The demise of the Boys ATR

                                                                                                PIAT in action




Situation of the Canadian Military Forces

Overseas, Winter, 1943-4 : I

Progress in Equipment (February 1942 - December 1943).

1. This Report deals with the equipment problem of the Canadian Army Overseas during the period between 22 Feb 42 (the date of Report No. 62, the last dealing with this topic) and 31 Dec 43. The demands of other and more urgent subjects have prevented the preparation of a report dealing with equipment during the past twenty-two months. The period has witnessed many important changes and developments in this field.

35. ANTI-TANK WEAPONS. Thanks largely to increasing Canadian production, the deficiency of Boys anti-tank rifles, mentioned in Report No. 62, was progressively reduced during 1942. However, during that year radical changes in anti-tank policy took place. The experience of Allied troops in the various theatres of war, especially North Africa, raised the question of the effectiveness of the Boys in an anti-tank role. Canada was devoting considerable productive effort to the manufacture of this weapon, and it was of primary importance that she be "in the picture" as regards future policy in order to avoid producing an unusable surplus of weapons. Accordingly, in order to find out the trend of official British opinion, the Senior Officer, CMHQ, wrote to the War Office on 16 Mar 42, requesting enlightenment on the proposed anti-tank policy of the British Army (CMHQ file 1/A Tk Rifle/1, Senior Officer, CMHQ, to Under-Secretary of State, War Office, Attention DSD(W)). The answer contained outlines of proposed changes: it was intended, it was explained, to introduce the 2 pounder anti-tank gun into infantry battalions in lieu of Boys rifles, and to replace the 2 pounder in Anti-Tank Regiments, RA, with the newer 6 pounder as soon as supply of these weapons made it feasible. Mention was also made of an experimental projector which might replace all remaining anti-tank rifles, the E.Y. rifle and the No. 68 grenade and possibly the 2 inch mortar (ibid, 30 Mar 42, DSD(W), War Office to Senior Officer, CMHQ).


36. This new anti-tank device was described as a shoulder controlled weapon, mounted on a monopod, designed on the spigot principle with modifications necessary to reduce the recoil. It weighs about 31 pounds, and measures overall approximately 3 feet. Two straps make it possible to be carried on one man's shoulders (ibid, 21 May 42, Senior Officer, CMHQ, to NDHQ). It fires a bomb designed to penetrate armour. This weapon was ultimately developed to a point meriting its production in quantity, and first supplies became available in October 1942. It was named the Projector, Infantry, Anti-Tank. The first Canadian allocation of the PIAT was received in December 1942 (CMHQ file 1/PIAT/1, 4 Dec 42, Cable GS 4051, Canmilitry to Defensor).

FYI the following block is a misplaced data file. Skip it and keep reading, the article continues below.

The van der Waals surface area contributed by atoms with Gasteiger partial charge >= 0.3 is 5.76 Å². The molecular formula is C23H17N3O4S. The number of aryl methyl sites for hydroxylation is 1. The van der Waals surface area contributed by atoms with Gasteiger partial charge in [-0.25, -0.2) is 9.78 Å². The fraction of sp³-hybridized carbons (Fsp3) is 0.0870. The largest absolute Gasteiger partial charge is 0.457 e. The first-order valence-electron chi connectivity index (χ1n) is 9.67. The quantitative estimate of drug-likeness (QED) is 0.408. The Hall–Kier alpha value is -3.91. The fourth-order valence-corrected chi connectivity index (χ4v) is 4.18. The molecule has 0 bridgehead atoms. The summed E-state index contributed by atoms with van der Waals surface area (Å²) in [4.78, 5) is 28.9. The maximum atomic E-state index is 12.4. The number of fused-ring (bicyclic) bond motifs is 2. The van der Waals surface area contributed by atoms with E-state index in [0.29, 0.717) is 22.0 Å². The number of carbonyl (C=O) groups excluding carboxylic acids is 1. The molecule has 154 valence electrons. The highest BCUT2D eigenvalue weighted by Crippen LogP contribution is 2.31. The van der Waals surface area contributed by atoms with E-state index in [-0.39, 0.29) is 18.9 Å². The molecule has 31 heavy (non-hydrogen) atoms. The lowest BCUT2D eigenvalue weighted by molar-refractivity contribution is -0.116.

37. During succeeding months supplies of the PIAT were delivered to the Canadian Army Overseas from British sources. However, owing to a serious shortage of ammunition, the decision to replace the Boys with these new projectors was not taken until April 1943 (CMHQ file 1/Equip Pol Ltr/1, 9 Apr 43, CMHQ Equipment Policy Letter No. 41). The AFG 1098 of units affected has not as yet been changed. This changeover necessitated some revision of a policy initiated in December 1942. In that month the Boys .55 anti-tank rifle had been withdrawn from all units equipped with 2-pounder anti-tank guns or awaiting equipment with 20 mm guns. This change had reduced establishments of Boys rifles by 1,322 weapons. In effect, a deficiency of 565 weapons had become a surplus of 1,193. The Boys was, however, to be retained in the fighting vehicles of Armoured Car and Reconnaissance Regiments and Infantry and Mortar battalions "and by units which will not be issued with 20 mm guns". (ibid, 7 Dec 42, Equipment Policy Letter No. 12). The decision to withdraw the Boys from the units mentioned (in December 1942) had been affected by the expectation of receiving large numbers of 2-pounders, 6-pounders and 20 mm guns in short order. The hoped-for supplies of 6-pounders and 20 mm guns did not appear, and consequently the Boys was reissued to the units equipped with anti-tank guns and those who were to receiver 20 mm guns. The re-issued Boys was to be replaced with the PIAT on a pro rata basis as supplies made it practicable. (CMHQ Equipment Policy Letter No. 41, 9 Apr 43). There were no notable shortages of the projector by 31 Dec 43 (Equipment State of Canadian Army in the United Kingdom, file 13/Equip State/1/5). The surplus stock of the Boys anti-tank rifle is being evacuated to British Ordnance Depots.


Taken from Report number 46 dated 19 Sept 1941, describing general deficiencies in the supply of infantry weaponry.


Situation of the Canadian Forces in the

United Kingdom, Summer, 1941: IV

The Problem of Equipment


31 Aug 41

                    Establishment     On Hand     Deficiencies

A.Tk Riles, Boys    1463              612         851

As can be seen, serious deficiencies in stock availability of this rifle existed at this time. Full report at: